The exact commands for compiling and linking vary from platform to platform. Here is a possible set of commands of doing this:

$ swig -lua example.i -o example_wrap.c
$ gcc -I/usr/include/lua -c min.c -o min.o
$ gcc -I/usr/include/lua -c example_wrap.c -o example_wrap.o
$ gcc -c example.c -o example.o
$ gcc -I/usr/include/lua -L/usr/lib/lua min.o example_wrap.o example.o -o my_lua

23.2.2 Compiling a dynamic module

Most, but not all platforms support the dynamic loading of modules (Windows & Linux do). Refer to the Lua manual to determine if your platform supports it. For compiling a dynamically loaded module the same wrapper can be used. The commands will be something like this:

$ swig -lua example.i -o example_wrap.c
$ gcc -I/usr/include/lua -c example_wrap.c -o example_wrap.o
$ gcc -c example.c -o example.o
$ gcc -shared -I/usr/include/lua -L/usr/lib/lua example_wrap.o example.o -o example.so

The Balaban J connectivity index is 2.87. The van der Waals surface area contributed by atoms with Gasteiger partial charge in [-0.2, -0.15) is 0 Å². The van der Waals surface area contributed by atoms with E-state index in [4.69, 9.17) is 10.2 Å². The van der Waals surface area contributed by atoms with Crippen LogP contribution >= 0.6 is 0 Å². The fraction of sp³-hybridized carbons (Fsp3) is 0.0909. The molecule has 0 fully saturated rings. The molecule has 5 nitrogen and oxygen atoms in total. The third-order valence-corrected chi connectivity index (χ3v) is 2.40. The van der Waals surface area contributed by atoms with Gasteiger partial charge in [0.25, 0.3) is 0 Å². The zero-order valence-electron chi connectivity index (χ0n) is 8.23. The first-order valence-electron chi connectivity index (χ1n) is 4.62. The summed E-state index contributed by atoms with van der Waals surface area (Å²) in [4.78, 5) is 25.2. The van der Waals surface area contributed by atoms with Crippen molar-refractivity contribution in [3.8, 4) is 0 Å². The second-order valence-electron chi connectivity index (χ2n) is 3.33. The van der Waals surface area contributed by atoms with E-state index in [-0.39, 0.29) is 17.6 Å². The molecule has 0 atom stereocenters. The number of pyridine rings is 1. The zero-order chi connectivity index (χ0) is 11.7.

The wrappers produced by SWIG can be compiled and linked with Lua 5.1.x. The loading is extremely simple.


For those using Lua 5.0.x, you will also need an interpreter with the loadlib function (such as the default interpreter compiled with Lua). In order to dynamically load a module you must call the loadlib function with two parameters: the filename of the shared library, and the function exported by SWIG. Calling loadlib should return the function, which you then call to initialise the module

my_init=loadlib("example.so","luaopen_example") -- for Unix/Linux
--my_init=loadlib("example.dll","luaopen_example") -- for Windows